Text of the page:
The Musings Of An Opinionated Sod [Help Me Grow!]

Why Companies Should Stop Seeing People As Walking Wallets …
October 2, 2008, 7:13 am
Filed under: Comment

Pickpocket Wallet by Archie McPhee Seattle Photo: Archie McPhee Seattle

I’m starting to get abit fed up of companies who charge people more money simply because they’ve updated their product/service.

I know investing in new technology costs a bloody fortune, but unless there’s a fundamental benefit to the customer, I can’t see why they expect us to pay for what is the cost of them remaining relevant.

Take Qantas and SIA …

Both have taken delivery of the new A380 plane and both are charging more to fly on it.

They justify this by saying you get better inflight facilities … however whilst having a few more channels on the telly may be nice, it still doesn’t make up for the fact that …

1/ It takes just as long to reach the destination as it ever did.
2/ The leg room in economy is as tight as ever [they say there is more leg room – however due to the way the new seats operate, you actually end up feeling even more closed in, especially when you put your seat back]
3/ These new planes are the most economical in history – so in essence they’re making more profit from each flight than they’ve ever done before.

OK so the plane industry is having a hard time – and to be fair, it is one of the few industries that has progressively got less expensive as time has passed – but I still can’t work out why I am expected to pay a significant premium for very little in return.

The reality is they’re banking on the ‘curiosity’ factor and as we’re all mugs, we fall for it – however as Virgin Atlantic will probably do the same when they get their A380’s [though obviously they will offer REAL extra benefits – won’t you Lee / Steve / Paul?] I think I’ll leave it at that and focus on an issue much closer to home.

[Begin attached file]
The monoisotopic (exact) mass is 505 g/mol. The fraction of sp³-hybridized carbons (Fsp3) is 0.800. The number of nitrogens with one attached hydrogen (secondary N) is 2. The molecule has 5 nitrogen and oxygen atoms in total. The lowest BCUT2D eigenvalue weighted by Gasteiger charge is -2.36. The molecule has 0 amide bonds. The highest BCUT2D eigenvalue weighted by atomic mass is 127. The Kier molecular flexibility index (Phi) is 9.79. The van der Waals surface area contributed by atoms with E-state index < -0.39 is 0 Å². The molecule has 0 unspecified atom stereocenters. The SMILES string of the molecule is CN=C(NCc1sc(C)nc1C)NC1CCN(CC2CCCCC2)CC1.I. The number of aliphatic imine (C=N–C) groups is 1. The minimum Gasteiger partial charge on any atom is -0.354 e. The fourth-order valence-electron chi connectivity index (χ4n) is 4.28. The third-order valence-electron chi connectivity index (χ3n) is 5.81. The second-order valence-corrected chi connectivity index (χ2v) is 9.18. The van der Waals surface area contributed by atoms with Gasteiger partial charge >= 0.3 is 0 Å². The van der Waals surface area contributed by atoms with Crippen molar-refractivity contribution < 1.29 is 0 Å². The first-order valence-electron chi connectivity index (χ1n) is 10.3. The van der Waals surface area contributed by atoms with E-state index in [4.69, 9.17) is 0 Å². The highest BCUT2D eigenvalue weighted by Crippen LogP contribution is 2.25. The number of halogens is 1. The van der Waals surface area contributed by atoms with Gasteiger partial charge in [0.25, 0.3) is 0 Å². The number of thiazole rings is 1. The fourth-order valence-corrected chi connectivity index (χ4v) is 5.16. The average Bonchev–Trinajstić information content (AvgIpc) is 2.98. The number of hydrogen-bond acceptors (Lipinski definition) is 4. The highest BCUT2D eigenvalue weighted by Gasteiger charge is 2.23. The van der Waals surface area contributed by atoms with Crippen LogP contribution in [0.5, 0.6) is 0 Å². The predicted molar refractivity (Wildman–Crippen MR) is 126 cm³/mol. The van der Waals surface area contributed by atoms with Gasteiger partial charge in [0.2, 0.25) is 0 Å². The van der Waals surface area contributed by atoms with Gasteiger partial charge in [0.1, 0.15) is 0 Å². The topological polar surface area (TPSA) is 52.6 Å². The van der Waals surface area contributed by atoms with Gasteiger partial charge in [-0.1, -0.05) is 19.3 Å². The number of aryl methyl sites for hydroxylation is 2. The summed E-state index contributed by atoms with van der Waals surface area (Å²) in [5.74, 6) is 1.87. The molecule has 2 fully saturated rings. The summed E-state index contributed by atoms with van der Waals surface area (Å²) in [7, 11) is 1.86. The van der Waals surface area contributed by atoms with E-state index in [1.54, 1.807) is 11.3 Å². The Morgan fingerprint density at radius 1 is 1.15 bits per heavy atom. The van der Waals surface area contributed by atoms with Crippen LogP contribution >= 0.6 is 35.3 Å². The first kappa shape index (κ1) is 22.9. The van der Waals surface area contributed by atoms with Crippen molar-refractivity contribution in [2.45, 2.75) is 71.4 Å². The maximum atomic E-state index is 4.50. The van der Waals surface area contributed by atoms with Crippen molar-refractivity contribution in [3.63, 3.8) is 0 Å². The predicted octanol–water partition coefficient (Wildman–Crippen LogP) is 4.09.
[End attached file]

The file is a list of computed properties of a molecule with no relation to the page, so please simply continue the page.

Singaporean Taxis.

Yes Taxis.

OK … OK … so the cost of a cab fair out here is ridiculously cheap, especially compared to London, Sydney or the most scary – Tokyo – however the cheeky bastards have decided that punters have to pay an increased fee more simply because they’ve updated their Model-T Fords.

However it gets better …

You see whilst SIA and Qantas can at least claim the A380 plane represents the latest and greatest in aeronautical technology, Singapore’s PREMIER taxi’s expect us to pay more FOR RIDING IN A KIA!

A fucking KIA!


OK … so it’s only 20 cents more than getting into one of the normal Toyota’s or Nissan’s … however they also have the nerve to then charge an additional 20 cents for every 45 seconds of waiting time AND 330 meters traveled.

Seriously, I’m surprised they don’t try and add a premium if the cab driver has washed his/her hair …

Of course they don’t actually publicise this pisstaking cost structure – well, not in a way that the masses would find out easily – they just try and secretly get away with it, like those restaurants who automatically add a ‘10% service charge’ to your bill.

I tell you, if there’s one thing guaranteed to get my goat, it’s that ‘service charge’.

Apart from the fact it’s often the restaurant who benefits from this additional income rather than the waiting staff … I just hate how they they automatically add it to your bill.

Putting aside the fact you’ve already paid a fair wedge for the food they’ve just dished out, I can’t see why they think they have the right to decide WHAT I should give them.

It’s like writing a $1000 cheque from your parents bank account, then asking them to sign it because you’ve decided you deserve a ‘bonus’ for doing the dishes without them asking.

Actually it’s not that.

It’s like spending a $1000 on your parents credit card, then asking them to pay the bill because you decided you’ve deserved a ‘bonus’ for doing the dishes, even though that’s what you always have to do to earn your pocket money.

Look I often tip … it’s a byproduct of too much America in my blood … however this automatic ‘surcharge’ means that unless I’ve experienced service that went beyond the minimum standard I should expect, then I ask for it to be taken off.

Is it uncomfortable?

Sure … that’s why they do it that way … however the way I look at it is if I’m going to give anybody some money for doing nothing, then it’s going to be a charity or a homeless person.

The irony is I now tip less than I did when it was left to my own personal discretion – and that’s a direct byproduct of companies having the arrogance to assume they deserve more for offering the same – or, as is often the case – less.

This sense of entitlement is undermining brands, industries and even countries [are you listening Singapore???] and whilst money makes the World go round, we need to get back to remembering it should be a byproduct of a job well done rather than the blinkered focus of all our actions.

30 Comments so far